Indiana Daily Student

MCCSC teacher receives statewide award

Wendy Tamborrino has been teaching fifth grade at Binford Elementary since 1996 and was recently awarded the Armstrong Teacher Educator Award from the IU School of Education.

Awarded to nine teachers in the state, Tamborrino was the second Monroe County Community School Corporation teacher in a row to receive this award.

“I think that that speaks volumes for the quality of teachers in MCCSC,” Tamborrino said.

She said she is both humbled and honored to receive the award and said it is nice her and other teachers’ work is being recognized. Tamborrino said she admires the work ethic and expertise at Binford.

“There are so many teachers in Binford and in the school district who could be in the same position as I am,” she said. “It just happened to be my lucky day, I guess.”

Besides her students, Tamborrino has a 5-year-old son, Nicholas, a 7-year-old daughter, Gabriella, and a 10-year-old son, Anthony, who is in her class at Binford.

Tamborrino said it has been a really powerful experience being able to teach her son. She has been able to see his work habits, his strengths and weaknesses.

“I think it’s given me a lot of information so that when he moves onto middle school and I don’t have so much interaction with him, I know his work habits,” she said. “I know what he needs. I can kind of predict ahead of time where there might be a problem, and we can work through it and give him the support that he needs.”

Tamborrino’s son calls her “Mom” in class, but she said none of the other children seem to mind. She said her classroom has a family feel.

“They’re my kids,” she said. “Anthony’s biologically mine, but these kids are my kids.”

Tamborrino said she enjoys teaching fifth grade because the kids are old enough to express their opinions and know right and wrong, but they’re still young enough to need some guidance and support.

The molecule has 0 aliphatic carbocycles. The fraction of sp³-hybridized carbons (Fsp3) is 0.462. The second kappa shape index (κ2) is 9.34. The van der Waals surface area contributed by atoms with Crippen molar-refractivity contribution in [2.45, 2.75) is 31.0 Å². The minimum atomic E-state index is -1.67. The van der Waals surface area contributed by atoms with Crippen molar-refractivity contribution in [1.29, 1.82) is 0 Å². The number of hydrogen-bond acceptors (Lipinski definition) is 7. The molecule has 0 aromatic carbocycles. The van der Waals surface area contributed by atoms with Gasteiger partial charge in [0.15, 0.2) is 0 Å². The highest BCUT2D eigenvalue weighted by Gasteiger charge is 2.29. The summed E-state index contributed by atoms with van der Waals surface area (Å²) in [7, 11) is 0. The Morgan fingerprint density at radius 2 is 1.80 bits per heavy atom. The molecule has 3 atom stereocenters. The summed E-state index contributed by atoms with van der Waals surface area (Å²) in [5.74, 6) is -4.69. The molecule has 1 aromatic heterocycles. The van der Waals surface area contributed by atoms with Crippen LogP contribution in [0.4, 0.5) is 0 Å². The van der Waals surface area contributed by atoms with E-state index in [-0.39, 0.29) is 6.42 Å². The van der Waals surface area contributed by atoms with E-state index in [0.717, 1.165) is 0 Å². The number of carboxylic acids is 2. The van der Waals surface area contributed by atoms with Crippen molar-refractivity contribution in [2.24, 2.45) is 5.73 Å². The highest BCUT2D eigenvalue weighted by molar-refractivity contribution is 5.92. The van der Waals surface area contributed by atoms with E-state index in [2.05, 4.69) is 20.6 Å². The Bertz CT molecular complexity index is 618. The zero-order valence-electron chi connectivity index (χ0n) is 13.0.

She said their thinking is more worldly than in younger grades, and the students realize they can make a difference in the world.

This year, the class has talked about being an “upstander” instead of a bystander, and the kids have been good about stepping forward and reporting bullying, she said.

Tamborrino said she was inspired to be a teacher because of her mother, who was a music teacher. She loved watching her mother make lesson plans, find fun music and teach kids in creative ways.

“I appreciated the way that she moved outside the box, and that said to me that I want to do something like that — and watching my friends enjoy music from my mom’s teaching, I said I want kids to feel the same way, too,” she said.

Tamborrino said she has also been inspired by her colleagues at Binford, especially her fellow fifth-grade teachers. She said the group productively pushes one another to do better each day.

“We’re constantly sharing information, talking about kids, what works, what instructional strategies are most effective,” she said. “We’ve really had a sense that the kids who we teach here at Binford are all of our kids, and it’s all of our responsibility. We’re all doing this together, it’s a collaborative culture, and I think that’s what pushes us as professionals to become even better is that collaboration.”

Teachers are more than just teachers, she said. They are also caregivers, nurses and coaches.

“It’s definitely a job where you have many hats to wear,” she said.

The Armstrong Teacher Educator Award recognizes educator excellence and also provides funding to teachers so they can work on their own professional development projects.

Tamborrino said she is looking forward to the opportunity to work with other Armstrong teachers, pre-service teachers and to collaborate with IU.

“I just really look forward to the year ahead and trying some new, innovative things,” she said.

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